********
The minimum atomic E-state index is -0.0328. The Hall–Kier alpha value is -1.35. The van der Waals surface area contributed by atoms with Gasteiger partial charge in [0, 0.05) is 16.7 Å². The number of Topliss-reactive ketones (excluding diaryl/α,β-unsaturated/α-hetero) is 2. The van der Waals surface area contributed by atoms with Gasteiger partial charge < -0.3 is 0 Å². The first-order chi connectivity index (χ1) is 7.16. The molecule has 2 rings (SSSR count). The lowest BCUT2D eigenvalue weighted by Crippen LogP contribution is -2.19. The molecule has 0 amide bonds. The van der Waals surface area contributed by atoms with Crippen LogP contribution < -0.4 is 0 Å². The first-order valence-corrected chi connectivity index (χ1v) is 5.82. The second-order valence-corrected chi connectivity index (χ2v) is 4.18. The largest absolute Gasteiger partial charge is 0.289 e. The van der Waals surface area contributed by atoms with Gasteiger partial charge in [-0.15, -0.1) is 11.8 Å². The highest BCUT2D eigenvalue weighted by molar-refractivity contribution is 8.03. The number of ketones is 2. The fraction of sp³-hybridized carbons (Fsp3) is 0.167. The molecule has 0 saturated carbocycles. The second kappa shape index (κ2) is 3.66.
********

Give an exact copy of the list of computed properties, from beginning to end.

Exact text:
The minimum atomic E-state index is -0.0328. The Hall–Kier alpha value is -1.35. The van der Waals surface area contributed by atoms with Gasteiger partial charge in [0, 0.05) is 16.7 Å². The number of Topliss-reactive ketones (excluding diaryl/α,β-unsaturated/α-hetero) is 2. The van der Waals surface area contributed by atoms with Gasteiger partial charge < -0.3 is 0 Å². The first-order chi connectivity index (χ1) is 7.16. The molecule has 2 rings (SSSR count). The lowest BCUT2D eigenvalue weighted by Crippen LogP contribution is -2.19. The molecule has 0 amide bonds. The van der Waals surface area contributed by atoms with Crippen LogP contribution < -0.4 is 0 Å². The first-order valence-corrected chi connectivity index (χ1v) is 5.82. The second-order valence-corrected chi connectivity index (χ2v) is 4.18. The largest absolute Gasteiger partial charge is 0.289 e. The van der Waals surface area contributed by atoms with Gasteiger partial charge in [-0.15, -0.1) is 11.8 Å². The highest BCUT2D eigenvalue weighted by molar-refractivity contribution is 8.03. The number of ketones is 2. The fraction of sp³-hybridized carbons (Fsp3) is 0.167. The molecule has 0 saturated carbocycles. The second kappa shape index (κ2) is 3.66.